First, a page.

In her Washington Post column Catherine Rampell correctly pointed out that the median return in higher wages for those with college degrees more than covers the tuition and opportunity cost associated with attending college. She notes however that college enrollment has edged downward in recent years.

While she sees this decline largely as the result of young people failing to recognize the benefits of college, it can be more readily explained by a growing divergence in the income of college grads. Work by my colleague John Schmitt and Heather Boushey shows that a substantial proportion of college grads, especially male college grads, earn less than the average high school grad. They found that the lowest earning quintile of recent college grads (ages 25-34) earned less than the average high school grad. The implication is that many young people may be reasonably assessing their risks of not being a winner among college grads and therefore opting not to get additional education. To get more young people to attend college it is important that most can predictably benefit from the additional education, not just that the average pay of college grads rises. (of course the story would be worse for those who start college and do not finish.)

Note: typos were corrected and the comparison was clarified.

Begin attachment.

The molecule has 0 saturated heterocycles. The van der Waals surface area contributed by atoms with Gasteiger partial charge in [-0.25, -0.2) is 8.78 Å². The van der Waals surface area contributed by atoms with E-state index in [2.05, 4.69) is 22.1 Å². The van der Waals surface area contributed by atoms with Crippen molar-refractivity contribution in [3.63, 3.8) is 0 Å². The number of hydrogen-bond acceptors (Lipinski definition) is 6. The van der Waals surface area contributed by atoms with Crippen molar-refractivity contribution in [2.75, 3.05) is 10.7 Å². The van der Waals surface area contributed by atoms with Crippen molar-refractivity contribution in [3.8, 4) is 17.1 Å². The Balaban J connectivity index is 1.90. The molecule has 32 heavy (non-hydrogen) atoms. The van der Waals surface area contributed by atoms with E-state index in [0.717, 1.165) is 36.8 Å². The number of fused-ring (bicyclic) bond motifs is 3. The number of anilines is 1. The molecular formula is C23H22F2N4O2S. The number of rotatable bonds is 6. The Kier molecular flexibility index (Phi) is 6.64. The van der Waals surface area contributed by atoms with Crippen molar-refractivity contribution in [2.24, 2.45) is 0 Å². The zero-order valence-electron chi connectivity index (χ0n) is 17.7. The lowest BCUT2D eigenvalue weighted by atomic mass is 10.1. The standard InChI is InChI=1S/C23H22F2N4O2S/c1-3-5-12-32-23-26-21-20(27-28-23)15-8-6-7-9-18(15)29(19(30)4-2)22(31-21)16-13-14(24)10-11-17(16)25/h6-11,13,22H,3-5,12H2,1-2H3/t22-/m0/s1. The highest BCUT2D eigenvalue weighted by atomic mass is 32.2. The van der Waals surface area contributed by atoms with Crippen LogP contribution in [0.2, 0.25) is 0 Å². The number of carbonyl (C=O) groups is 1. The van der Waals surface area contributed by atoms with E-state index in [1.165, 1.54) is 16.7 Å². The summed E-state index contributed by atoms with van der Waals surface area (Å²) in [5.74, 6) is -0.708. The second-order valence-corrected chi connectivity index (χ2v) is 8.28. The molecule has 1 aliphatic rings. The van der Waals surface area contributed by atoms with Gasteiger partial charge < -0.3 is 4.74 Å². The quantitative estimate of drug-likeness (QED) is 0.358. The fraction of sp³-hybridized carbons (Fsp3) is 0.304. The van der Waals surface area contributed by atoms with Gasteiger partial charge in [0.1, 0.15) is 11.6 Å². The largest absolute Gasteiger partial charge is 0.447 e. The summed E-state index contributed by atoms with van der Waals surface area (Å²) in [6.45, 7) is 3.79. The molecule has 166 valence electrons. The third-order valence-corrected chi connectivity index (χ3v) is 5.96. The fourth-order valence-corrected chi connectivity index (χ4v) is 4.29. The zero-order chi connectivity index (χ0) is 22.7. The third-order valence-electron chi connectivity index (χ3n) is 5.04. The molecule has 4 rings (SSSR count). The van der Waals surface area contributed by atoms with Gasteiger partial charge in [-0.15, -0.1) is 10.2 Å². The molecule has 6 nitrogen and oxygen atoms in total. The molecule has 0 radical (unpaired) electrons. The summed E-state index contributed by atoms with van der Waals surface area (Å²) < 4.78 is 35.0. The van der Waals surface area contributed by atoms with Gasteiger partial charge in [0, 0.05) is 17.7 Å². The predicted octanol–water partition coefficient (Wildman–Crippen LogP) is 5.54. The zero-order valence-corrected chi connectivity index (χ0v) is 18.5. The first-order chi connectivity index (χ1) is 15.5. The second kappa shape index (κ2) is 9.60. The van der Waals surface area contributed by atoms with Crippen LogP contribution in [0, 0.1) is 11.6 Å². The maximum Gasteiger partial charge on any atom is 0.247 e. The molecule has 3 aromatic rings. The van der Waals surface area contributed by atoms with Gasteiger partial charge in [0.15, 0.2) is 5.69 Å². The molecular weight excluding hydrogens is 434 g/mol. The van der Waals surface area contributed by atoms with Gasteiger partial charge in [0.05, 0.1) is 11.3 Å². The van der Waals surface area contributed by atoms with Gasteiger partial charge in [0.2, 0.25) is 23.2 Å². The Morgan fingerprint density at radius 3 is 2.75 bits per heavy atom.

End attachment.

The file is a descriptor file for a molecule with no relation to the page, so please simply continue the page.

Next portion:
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  • Guest - Loren James

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    Occasions like what? No, college isn't for everybody. In any case, the manufacturing plant employments that used to permit one individual to bolster a family aren't there any longer. The vast majority of the higher paying employments do oblige college training. Yes, college expenses have risen quicker than the cost of verging on everything else, except so have fuel costs for warming and cooling grounds structures, pay rates for college staff, upkeep costs for upgrading and repairing maturing structures, and so on. It's an entangled issue. Assignment writing help is here to provide helps in education with affordable amount.


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